Hockey Is(n’t) For Everyone

The NHL isn’t doing enough to make hockey accessible to everyone

In case you missed it, at the beginning of February the NHL announced that it would be teaming up with You Can Play for a month of celebrating diversity in sport and promoting inclusion of LGBTQ+, non-white, disabled and female members of the hockey community. It’s a cause that many fans have wanted the NHL to speak out about for a very long time, and it’s nice to see the league finally making an effort. However, two weeks in, the execution of the idea has been sorely lacking to say the least.

If you’re an Ottawa Senators fan, it wouldn’t be hard to forget that Hockey Is For Everyone month is happening altogether: the team has yet to write so much as a Tweet promoting the initiative. Leading up to their league-mandated Hockey Is For Everyone night, which took place last night, there was nothing on their website about You Can Play, or about Dion Phaneuf being chosen as ambassador. The only reason I even knew about any of this stuff was because of the official press release from the NHL.

Is there a better metaphor for exclusivity in the NHL than a team halfheartedly throwing a “Hockey Is For Everyone” night while doing absolutely nothing to help make hockey, you know, accessible to everyone?

“Hockey Is For Everyone” month comes off as a disingenuous attempt by the NHL to respond to criticism about its lack of respect for minorities while doing nothing to actually rectify that problem. Selling rainbow tape does nothing to change the fact that no NHL player has ever felt comfortable publicly coming out as gay. Those Hockey Is For Everyone games each team is hosting will surely be full of fans screaming sexist or homophobic insults from the stands. The CWHL’s Clarkson Cup final will take place in Ottawa during a month literally dedicated to celebrating inclusiveness in hockey and, if last year is any indication, most of the city will have no idea it’s happening.

Supporting the NHL has become increasingly difficult over the years for people like me who often don’t feel welcome in sports fandom. Offensive comments by players, coaches, commentators and just about anyone involved with the sport are the norm rather than the anomalies I want to believe they are. Just look at how many players spoke out in support of Donald Trump after the American election, or the Tweets Bobby Ryan has liked recently. Only a few seasons ago, Patrick Kane was lauded for his supposed bravery in continuing to play hockey while under investigation for rape. Just  last season Andrew Shaw uttered a homophobic slur on the ice, which though it came in a moment of frustration was telling of how casually homophobic hockey players can be.

As someone who tries to advocate for social justice in sports fandom, I’ve repeatedly asked myself if I’m being hypocritical when I buy tickets and merchandise from an organisation that has made it very clear that it does not prioritize my support, nor that of any person who is not a straight, white, able-bodied, cisgender man.

I think I speak for a lot of people when I say that I don’t care about the NHL’s month of patting itself on the back. I don’t want the extent of the effort to end at pride tape or halfhearted discussions about how accessible the NHL is. What I want is for the league to stop promoting players who have been accused or convicted of sexual assault or domestic violence. I want the hockey media to make it clear that “Sedin Sisters” or “Cindy Crysby” jokes are neither funny nor acceptable. I want to be able to attend a hockey game knowing that if I feel threatened by another fan, I can count on that person being thrown out of the arena, and quickly. Mostly, I want the NHL to show at least a little bit of concern for real world issues that concern its players, like Black Lives Matter or Trump’s travel ban.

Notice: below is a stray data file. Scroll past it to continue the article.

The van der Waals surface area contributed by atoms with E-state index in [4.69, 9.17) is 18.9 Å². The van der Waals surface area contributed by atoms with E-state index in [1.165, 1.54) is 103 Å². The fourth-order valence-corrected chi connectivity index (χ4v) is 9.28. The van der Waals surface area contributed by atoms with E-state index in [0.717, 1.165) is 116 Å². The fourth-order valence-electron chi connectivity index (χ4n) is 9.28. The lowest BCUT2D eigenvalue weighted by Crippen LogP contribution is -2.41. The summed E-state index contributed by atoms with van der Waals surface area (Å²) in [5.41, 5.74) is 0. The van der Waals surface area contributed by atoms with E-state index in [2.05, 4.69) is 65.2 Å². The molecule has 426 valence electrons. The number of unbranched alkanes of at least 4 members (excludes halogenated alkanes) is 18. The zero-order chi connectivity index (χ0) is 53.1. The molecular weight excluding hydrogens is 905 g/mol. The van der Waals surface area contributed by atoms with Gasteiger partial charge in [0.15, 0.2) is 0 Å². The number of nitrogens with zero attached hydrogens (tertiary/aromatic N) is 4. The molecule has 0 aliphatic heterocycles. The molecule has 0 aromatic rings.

If that last point is too political, the very least the league could do is acknowledge that it has a problem. Why have I never seen a conversation in mainstream media about this stuff? Why have so few of the You Can Play ambassadors been asked about how to make hockey a safer environment for LGBTQ+ athletes? What about asking black or muslim NHLers about racism or Islamophobia in hockey and the challenges they have faced playing such a predominantly white sport?

Progress is impossible if you insist on pretending the issue doesn’t exist; and there is a problem. A big one. As a woman, I have been harassed at hockey games before and never felt like the arena staff was particularly concerned with my safety. I’ve also been asked which man I’m trying to impress by enjoying sports, pretended not to find players attractive so that people would take me seriously, and had ridiculously simple concepts mansplained to me. That’s just my experience, as a white, able-bodied, cishet woman. People far less privileged than me have much more horrific stories. If hockey is for everyone, why is this stuff still happening?

The truth is that hockey is still not for everyone, and it won’t be until the NHL decides to take concrete action.

Not everyone can afford to pay for sports coverage right now, and that is why we will keep as much of the site's content free for as long as we can.

But if you are able to, please consider subscribing to help keep our articles free (and get a few extra perks).

Erik Condra
  • Ability to comment and participate in our community
  • Twice monthly newsletter available only to subscribers
  • Ad-free reading
  • Our undying love and appreciation
Brady Tkachuk
  • Everything from the Erik Condra tier
  • 10% discount on all merch
  • Access to any future paywalled content
  • A personal thank-you from the Silver Seven staff
Daniel Alfredsson
  • Everything from the Brady Tkachuk tier
  • Inner peace knowing you are supporting quality, independent coverage of your favourite sports team